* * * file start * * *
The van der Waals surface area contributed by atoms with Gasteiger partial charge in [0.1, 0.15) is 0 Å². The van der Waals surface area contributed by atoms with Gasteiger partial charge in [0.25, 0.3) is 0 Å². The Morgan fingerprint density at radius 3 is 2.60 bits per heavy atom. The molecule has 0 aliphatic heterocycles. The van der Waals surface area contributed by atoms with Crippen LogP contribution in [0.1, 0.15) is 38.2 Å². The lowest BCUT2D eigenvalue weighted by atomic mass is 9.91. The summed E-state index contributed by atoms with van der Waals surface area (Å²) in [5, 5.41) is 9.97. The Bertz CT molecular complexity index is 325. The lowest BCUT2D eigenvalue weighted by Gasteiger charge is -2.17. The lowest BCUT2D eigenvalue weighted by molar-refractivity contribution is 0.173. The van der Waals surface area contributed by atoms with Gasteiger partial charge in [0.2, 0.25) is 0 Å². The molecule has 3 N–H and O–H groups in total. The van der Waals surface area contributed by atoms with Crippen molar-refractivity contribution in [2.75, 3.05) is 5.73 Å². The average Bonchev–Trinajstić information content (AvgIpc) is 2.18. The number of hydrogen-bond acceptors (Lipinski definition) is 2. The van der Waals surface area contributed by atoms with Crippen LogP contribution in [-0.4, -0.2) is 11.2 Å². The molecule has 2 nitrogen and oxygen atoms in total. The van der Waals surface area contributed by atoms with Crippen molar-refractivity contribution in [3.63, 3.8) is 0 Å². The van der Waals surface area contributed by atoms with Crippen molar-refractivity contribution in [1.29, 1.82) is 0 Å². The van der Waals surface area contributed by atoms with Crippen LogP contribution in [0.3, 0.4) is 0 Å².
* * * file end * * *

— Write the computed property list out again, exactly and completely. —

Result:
The van der Waals surface area contributed by atoms with Gasteiger partial charge in [0.1, 0.15) is 0 Å². The van der Waals surface area contributed by atoms with Gasteiger partial charge in [0.25, 0.3) is 0 Å². The Morgan fingerprint density at radius 3 is 2.60 bits per heavy atom. The molecule has 0 aliphatic heterocycles. The van der Waals surface area contributed by atoms with Crippen LogP contribution in [0.1, 0.15) is 38.2 Å². The lowest BCUT2D eigenvalue weighted by atomic mass is 9.91. The summed E-state index contributed by atoms with van der Waals surface area (Å²) in [5, 5.41) is 9.97. The Bertz CT molecular complexity index is 325. The lowest BCUT2D eigenvalue weighted by Gasteiger charge is -2.17. The lowest BCUT2D eigenvalue weighted by molar-refractivity contribution is 0.173. The van der Waals surface area contributed by atoms with Gasteiger partial charge in [0.2, 0.25) is 0 Å². The molecule has 3 N–H and O–H groups in total. The van der Waals surface area contributed by atoms with Crippen molar-refractivity contribution in [2.75, 3.05) is 5.73 Å². The average Bonchev–Trinajstić information content (AvgIpc) is 2.18. The number of hydrogen-bond acceptors (Lipinski definition) is 2. The van der Waals surface area contributed by atoms with Crippen LogP contribution in [-0.4, -0.2) is 11.2 Å². The molecule has 2 nitrogen and oxygen atoms in total. The van der Waals surface area contributed by atoms with Crippen molar-refractivity contribution in [3.63, 3.8) is 0 Å². The van der Waals surface area contributed by atoms with Crippen molar-refractivity contribution in [1.29, 1.82) is 0 Å². The van der Waals surface area contributed by atoms with Crippen LogP contribution in [0.3, 0.4) is 0 Å².